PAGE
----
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Conditionally Format Cells in a Report

The Exago Report Designer provides a Conditional Formatting tool to give cells in a report additional formatting that depends on the Contents of the cell. The Contents of a cell refers to the output data in a Data Row that is seen when a report is exported.

This can be useful for highlighting elements from a data set, outliers from a trend, or specific items of importance, just to name a few.

The Conditional Formatting tool makes use of the suite of powerful Functions that Exago provides for data analysis. This guide will walk through the Conditional tool of the Formatting Cells dialog and provide a basic example of how to apply conditional formatting to a cell in a report.

You can follow along using the free Microsoft Northwind sample database. If you have questions about how to do so, please contact your Administrator.

For this example, we'll take the following report which uses the Employees, Orders, and OrderDetails data categories.

image001.png

Our goal is to apply conditional formatting to the report that will highlight in red the cells in which the Total Sales for an employee is below $100,000:

Format Cells Dialog

The Conditional Formatting tool is found within the Format Cells dialog box in the Report Designer. The dialog can be used to format as many cells as are selected at once. In addition to conditional formatting, the Format Cells dialog contains other useful tools which are detailed here.

Let's select the cell which we want to apply formatting, and click on the Format Cells button:

image002.png

The following dialog box will open. Select the Conditional tab:

image003.png

Each action in the Conditional tab represents a style you want to have applied if your specified condition is met. Press the Add button to add a new style. Select Foreground Color from the Action drop-down menu, and pick a nice red using the color picker or type a custom color value into the Attribute field.

NOTE: When using multiple actions, the lower one will take priority in the case of an overlap. You can re-order actions using the arrow buttons.

Formula Editor

Now let's add the condition which, if true, will cause our color to be applied to the cell. Click the [fx] button to bring up the Formula Editor:

image004.png

The left side contains our full list of data categories and data fields, and the right side contains all of Exago's built-in formulas. You can drag a data field or a formula to the Formula box, or type it in by hand. The editor also supports using parameters in the form: @ParameterName@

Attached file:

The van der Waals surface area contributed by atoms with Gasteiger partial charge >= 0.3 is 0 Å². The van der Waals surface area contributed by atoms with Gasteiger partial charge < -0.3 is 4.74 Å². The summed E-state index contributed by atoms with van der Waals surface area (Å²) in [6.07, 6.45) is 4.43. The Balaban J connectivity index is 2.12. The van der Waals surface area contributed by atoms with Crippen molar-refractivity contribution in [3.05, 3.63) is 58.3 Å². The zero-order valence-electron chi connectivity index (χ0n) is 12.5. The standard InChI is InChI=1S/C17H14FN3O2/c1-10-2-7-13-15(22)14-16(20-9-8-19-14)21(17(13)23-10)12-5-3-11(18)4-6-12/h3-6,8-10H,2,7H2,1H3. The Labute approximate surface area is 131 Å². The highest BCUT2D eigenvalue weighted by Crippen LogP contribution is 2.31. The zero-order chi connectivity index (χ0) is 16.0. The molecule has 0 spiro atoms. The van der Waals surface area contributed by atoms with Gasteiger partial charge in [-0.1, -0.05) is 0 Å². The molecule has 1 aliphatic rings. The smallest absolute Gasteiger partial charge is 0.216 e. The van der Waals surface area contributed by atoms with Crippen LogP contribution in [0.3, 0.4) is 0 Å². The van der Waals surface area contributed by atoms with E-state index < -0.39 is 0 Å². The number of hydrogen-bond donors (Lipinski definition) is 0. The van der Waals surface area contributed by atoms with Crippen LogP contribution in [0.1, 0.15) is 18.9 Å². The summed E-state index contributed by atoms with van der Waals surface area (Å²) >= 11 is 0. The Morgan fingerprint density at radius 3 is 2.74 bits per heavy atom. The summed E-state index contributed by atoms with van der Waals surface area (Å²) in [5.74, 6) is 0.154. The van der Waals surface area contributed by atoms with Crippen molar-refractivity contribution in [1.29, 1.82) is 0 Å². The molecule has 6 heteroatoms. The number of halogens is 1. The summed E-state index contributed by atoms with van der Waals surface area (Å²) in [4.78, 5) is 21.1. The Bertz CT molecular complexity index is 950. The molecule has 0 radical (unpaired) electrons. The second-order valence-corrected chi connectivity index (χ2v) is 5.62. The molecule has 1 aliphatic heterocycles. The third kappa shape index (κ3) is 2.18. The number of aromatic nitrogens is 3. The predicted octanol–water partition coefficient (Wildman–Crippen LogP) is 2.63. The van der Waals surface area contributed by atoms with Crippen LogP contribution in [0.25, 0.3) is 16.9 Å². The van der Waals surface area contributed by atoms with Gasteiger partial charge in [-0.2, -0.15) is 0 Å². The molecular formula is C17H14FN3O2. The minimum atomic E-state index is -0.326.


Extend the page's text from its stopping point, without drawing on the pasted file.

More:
In this case we only need to be concerned with the value of the selected cell. The formula that represents selected cell's value is CellValue().

Since this is a Conditional Formula, we need to ensure that the formula we write will resolve to either True or False. So the formula must contain at least one logical operator. The supported logical operators are as follows:

Operator Symbol
Greater Than >
Less Than <
Equal To =
Not Equal To !=
Greater Than Or Equal To >=
Less Than Or Equal To <=

You can also use parentheses to indicate the precedence of the parts of your statement.

NOTE: Do not use an IF statement inside a conditional formula. (Unless you know what you're doing). The conditional formula itself is the IF statement.

In our case, we'll enter:

CellValue()<100000

This is the logical statement "Current Cell's Value is Less than 100000."

NOTE: Don't enter symbols or commas when writing a number. The Formula Editor may throw an error, or even interpret your number incorrectly!

Putting It All Together

Let's break down our progress so far. We've entered a conditional (If) formula on a cell, a logical statement (the current cell's value is less than 100000), and an action for the cell to take (change the text color to red).

Now press OK, save the report, and export it, and it should result in the following:

Every cell whose value is less than $100,000 has had its text color changed to red.

If you've made it this far, Congratulations! You've created your first Conditional Formula. Keep in mind that formulas can be far more extensive than what we've written. We can add multiple actions to the same cell, use data from other cells to format this one, and even add multiple conditions in the same formula box.

For a full list of supported features and further reference, see Formatting Cells.


Hidden Article Information

Article Author
Alex Agoado
created 2016-01-08 20:30:09 UTC
updated 2017-05-25 16:17:57 UTC

Labels
formulas, Report Designer, parameters, formatting, conditional formatting,
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